Original Research ARTICLE
Research on How Emotional Expressions of Emotional Labor Workers and Customer Feedbacks Affect Turnover Intentions: Emphasis on Moderating Effects of Emotional Intelligence
- 1Chungwoon University, South Korea
Previous studies have used various external variables and parameters as well as moderator variables such as emotional intelligence have been to understand emotional labor and its related problems. However, a comprehensive model to study such variables’ correlations with each other and their overall effect on emotional labor has not yet been established. This study used a structural equation model to understand the relationship between employees’ expression of emotional labor and perception of customer feedbacks. The study also looked at how the perception of customer feedback affects emotional exhaustion in order to understand how emotional exhaustion affects job satisfaction and turnover intentions. Further, in order to fully understand the effects of emotion on emotional labor at the service contact points, this study developed and tested a model of emotional labor with 4 factors of emotional intelligence as moderating factors. 579 emotional labor workers in service industries in the U.S. were collected and 577 valid survey results have been analyzed. The result shows that there exists moderating effects of emotional intelligence on how employees’ Deep Acting and Surface Acting recognize customers’ reactions, both positive and negative, that would affect employees’ Emotional Exhaustion and Job Satisfaction, and hence, Turnover Intention. The result suggests that employees with better understanding of their own emotions, although they are more likely to recover from emotional exhaustion, experience a greater negative effect when there is a discrepancy between what they feel and how they should act.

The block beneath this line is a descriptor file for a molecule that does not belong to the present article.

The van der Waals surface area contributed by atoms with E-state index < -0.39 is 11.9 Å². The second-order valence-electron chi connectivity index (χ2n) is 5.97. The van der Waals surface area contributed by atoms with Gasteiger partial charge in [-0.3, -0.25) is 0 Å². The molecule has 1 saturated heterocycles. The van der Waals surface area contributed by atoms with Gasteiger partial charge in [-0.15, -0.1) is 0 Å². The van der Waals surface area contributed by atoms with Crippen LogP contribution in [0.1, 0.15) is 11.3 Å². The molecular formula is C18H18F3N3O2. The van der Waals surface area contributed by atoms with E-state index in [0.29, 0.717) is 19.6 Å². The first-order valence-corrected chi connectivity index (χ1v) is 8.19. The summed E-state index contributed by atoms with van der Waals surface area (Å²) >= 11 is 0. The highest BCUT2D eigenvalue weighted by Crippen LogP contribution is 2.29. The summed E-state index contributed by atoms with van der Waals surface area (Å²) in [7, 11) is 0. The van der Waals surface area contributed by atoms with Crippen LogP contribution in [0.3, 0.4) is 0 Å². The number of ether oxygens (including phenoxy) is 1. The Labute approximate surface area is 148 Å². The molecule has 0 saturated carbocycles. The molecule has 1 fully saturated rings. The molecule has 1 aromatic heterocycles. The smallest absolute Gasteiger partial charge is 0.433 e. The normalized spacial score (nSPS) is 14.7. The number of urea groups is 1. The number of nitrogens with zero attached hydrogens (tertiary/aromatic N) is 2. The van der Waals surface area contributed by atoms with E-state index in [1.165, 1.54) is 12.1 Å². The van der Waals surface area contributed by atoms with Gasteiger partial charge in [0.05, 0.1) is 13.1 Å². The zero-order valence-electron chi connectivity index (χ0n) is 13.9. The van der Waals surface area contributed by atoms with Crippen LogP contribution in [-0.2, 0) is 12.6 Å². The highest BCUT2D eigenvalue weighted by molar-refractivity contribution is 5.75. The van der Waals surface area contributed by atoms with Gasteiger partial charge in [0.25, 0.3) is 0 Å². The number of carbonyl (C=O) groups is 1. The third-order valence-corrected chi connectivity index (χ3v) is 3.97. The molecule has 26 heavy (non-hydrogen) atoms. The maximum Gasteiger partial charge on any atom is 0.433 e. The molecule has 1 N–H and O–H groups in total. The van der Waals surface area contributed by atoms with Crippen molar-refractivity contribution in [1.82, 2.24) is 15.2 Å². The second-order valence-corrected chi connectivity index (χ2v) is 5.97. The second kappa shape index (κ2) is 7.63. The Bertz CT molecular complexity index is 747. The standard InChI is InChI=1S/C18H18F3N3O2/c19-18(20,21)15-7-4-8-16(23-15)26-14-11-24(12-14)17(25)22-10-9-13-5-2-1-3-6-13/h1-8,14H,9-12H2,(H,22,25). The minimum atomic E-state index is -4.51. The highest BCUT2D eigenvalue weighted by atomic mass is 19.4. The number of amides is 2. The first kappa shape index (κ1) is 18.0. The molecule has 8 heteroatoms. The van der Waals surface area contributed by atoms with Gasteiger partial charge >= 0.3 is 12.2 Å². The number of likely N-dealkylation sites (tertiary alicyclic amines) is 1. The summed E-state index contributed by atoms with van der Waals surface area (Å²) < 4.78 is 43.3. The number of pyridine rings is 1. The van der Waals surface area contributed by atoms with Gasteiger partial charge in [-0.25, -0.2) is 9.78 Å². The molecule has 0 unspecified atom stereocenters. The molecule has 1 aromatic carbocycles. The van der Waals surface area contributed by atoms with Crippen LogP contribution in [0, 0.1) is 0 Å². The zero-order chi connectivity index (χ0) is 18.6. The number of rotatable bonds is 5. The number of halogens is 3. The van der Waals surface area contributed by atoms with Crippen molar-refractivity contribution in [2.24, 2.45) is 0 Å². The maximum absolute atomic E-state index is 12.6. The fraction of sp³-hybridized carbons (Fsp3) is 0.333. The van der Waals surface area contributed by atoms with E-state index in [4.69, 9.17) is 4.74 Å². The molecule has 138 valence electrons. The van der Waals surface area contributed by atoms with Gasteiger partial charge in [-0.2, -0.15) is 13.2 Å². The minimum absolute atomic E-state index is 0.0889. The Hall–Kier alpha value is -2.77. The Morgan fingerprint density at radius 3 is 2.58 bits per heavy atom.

Keywords: Emotional labor, emotional expression, customer feedback, Emotional exhaustion, Emotional Intelligence
Received: 13 Sep 2018;
Accepted: 27 Nov 2018.
Edited by:JUNGKUN PARK, Hanyang University, South Korea
Reviewed by:Jaewook Kim, University of Houston, United States
Dongyoup Kim, Kookmin University, South Korea
Copyright: © 2018 Lee, LEE and Chung. This is an open-access article distributed under the terms of the Creative Commons Attribution License (CC BY). The use, distribution or reproduction in other forums is permitted, provided the original author(s) and the copyright owner(s) are credited and that the original publication in this journal is cited, in accordance with accepted academic practice. No use, distribution or reproduction is permitted which does not comply with these terms.
* Correspondence: Dr. Suk Hyung B. LEE, Chungwoon University, Hongseong County, South Korea, firstname.lastname@example.org